The big rally in ten-year Treasury bonds has created a worrying situation in the bond market—a steepening inversion. Despite the broad based rally, the negative spread between ten-years and three-month yields actually grew, as did the spread between two- and thirty-year bonds. Oil also plummeted 5%, as did the Dollar, a reflection of traders’ bets that the US is likely headed for a downturn and easier monetary policy.
FINSUM: The current inversion could just be a product of markets flows dictated by the trade war. What is worrying is that negative spreads actually widened instead of just staying flat, which adds more weight to the inversion-recession story.
China has a massive hoard of US Treasury bonds worth over $1.2 tn. Many have speculated that as part of a trade war with the US, Beijing may flood the market with these bonds in an effort to enforce pain on the US economy. Recent market data shows it is likely already happening. China recently dumped $20 bn of Treasuries, a move that cannot be accounted for as part of normal market flows. The move was China’s largest sale in more than two years. The sale came in March, just before US-China trade tensions were again heating up.
FINSUM: Our view is that China is more likely to threaten doing this and perhaps do some in small chunks than actually pull the trigger. However, even if they do, yields have fallen so far recently that it is hard to imagine they would rise much beyond where they were a few months ago.
The market shave been hoping, clinging, to the idea that the Fed will cut rates soon. Bond markets have all but assumed it with pricing, and even equities seem to favor the odds. However, the release of the most recent Fed minutes have all but put to bed those hopes. The notes clearly show that while the Fed is willing to leave rates where they are for some time, there is no appetite to cut.
FINSUM: One important caveat to these minutes is that the meeting was held just before the big blowup in US-China trade talks. At the time of the meeting, it looked like it would be smooth sailing to a deal.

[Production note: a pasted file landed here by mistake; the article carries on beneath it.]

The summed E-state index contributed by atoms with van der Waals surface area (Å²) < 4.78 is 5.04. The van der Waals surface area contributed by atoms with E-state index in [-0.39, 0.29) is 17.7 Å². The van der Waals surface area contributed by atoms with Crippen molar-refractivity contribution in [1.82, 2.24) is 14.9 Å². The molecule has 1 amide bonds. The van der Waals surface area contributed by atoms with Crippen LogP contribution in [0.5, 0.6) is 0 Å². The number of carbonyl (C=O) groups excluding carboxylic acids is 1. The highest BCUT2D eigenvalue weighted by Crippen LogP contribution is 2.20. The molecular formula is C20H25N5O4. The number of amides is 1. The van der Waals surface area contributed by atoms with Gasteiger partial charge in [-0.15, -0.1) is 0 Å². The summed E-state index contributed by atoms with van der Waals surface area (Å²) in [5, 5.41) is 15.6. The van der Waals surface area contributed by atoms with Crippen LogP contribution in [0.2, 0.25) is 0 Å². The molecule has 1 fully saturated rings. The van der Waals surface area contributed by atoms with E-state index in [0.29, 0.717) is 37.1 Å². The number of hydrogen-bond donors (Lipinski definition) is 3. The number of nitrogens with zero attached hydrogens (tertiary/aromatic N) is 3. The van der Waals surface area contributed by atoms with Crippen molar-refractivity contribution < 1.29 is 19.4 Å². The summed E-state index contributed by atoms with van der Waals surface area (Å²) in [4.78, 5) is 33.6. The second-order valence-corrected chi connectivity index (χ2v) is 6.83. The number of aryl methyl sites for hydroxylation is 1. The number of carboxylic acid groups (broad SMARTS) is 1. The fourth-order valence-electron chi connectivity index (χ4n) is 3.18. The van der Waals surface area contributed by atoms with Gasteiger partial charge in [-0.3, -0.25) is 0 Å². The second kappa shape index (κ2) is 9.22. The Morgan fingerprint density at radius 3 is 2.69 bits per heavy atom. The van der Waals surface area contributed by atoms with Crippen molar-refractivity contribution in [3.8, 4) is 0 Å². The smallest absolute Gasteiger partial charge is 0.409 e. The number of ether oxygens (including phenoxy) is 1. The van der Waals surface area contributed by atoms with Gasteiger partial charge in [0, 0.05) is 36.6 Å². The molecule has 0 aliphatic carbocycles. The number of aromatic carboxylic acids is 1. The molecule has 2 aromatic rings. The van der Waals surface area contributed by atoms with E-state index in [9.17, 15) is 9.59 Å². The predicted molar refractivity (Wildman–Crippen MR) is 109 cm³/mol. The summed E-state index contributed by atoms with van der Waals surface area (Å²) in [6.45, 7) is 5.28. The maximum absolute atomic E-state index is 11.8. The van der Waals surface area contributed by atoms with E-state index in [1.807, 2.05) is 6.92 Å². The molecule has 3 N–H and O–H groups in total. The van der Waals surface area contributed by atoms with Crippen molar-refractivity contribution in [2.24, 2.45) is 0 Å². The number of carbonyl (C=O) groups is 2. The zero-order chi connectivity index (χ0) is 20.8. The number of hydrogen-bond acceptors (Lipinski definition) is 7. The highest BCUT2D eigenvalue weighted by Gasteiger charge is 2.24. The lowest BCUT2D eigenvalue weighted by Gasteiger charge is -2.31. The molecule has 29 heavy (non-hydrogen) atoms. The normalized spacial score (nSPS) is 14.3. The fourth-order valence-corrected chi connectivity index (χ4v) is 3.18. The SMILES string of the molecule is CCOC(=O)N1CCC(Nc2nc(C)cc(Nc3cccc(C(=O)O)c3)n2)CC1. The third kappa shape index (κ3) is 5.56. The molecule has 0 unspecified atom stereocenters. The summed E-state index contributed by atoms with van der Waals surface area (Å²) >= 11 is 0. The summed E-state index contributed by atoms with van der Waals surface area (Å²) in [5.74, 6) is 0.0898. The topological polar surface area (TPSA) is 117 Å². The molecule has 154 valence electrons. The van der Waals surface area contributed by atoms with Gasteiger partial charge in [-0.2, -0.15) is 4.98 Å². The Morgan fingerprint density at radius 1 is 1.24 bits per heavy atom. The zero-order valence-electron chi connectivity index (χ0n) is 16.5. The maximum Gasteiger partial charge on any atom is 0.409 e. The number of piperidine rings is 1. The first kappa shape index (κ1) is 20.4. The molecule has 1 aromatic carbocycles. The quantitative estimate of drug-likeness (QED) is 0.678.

There has been growing consternation about the threat of a major meltdown in corporate debt. The Fed, in particular, has been very troubled by the amount of corporate debt in the economy, which has led to speculation by Wall Street that there could be a blow up. Goldman Sachs has been more sanguine, saying debt levels look healthy. Now the Fed appears to be taking a more mild view as well. In a speech this week, Chairman Powell said that the comparison to pre-Crisis debt levels are not convincing. “Most importantly, the financial system today appears strong enough to handle potential business-sector losses, which was manifestly not the case a decade ago with subprime mortgages.
FINSUM: Debt levels seems high, but profits are margins are good to. The question is what happens when the economy turns south. We are especially concerned about the BBB market.
China is beginning its retaliation against the US’ increasing intense trade policy. The country is unloading its holdings of US Treasuries at the fastest pace in two years alongside the big rupture with Washington over trade. Its US Treasury bond holdings are one of China’s arsenal of weapons to retaliate against the US’ tariff hikes. According to Deutsche Bank’s chief economist, “The sheer size of [China’s] reserves and that this is even becoming a conversation means the market should take it seriously”. The country owns $1.12 tn worth of Treasuries.
FINSUM: This is quite a risk for the US as someone would have to absorb all those sold assets, and if they flooded the market, it would cause major volatility and sharp yield rises.
Between the escalating trade war and weakening data, the economic outlook is darkening. Accordingly, the market is increasingly betting that the Fed will cut rates. The market is now pricing a 50%+ chance of a 25 bp rate cut by the end of the year. Additionally, the yield curve, which is once again inverted, is signaling future rate cuts.
FINSUM: If Trump keeps escalating the trade war with China, he will force the Fed to do exactly what he hopes—cut rates! Really though, the odds of a rate cut are rising as the trade war looks like an ever bigger headwind to growth.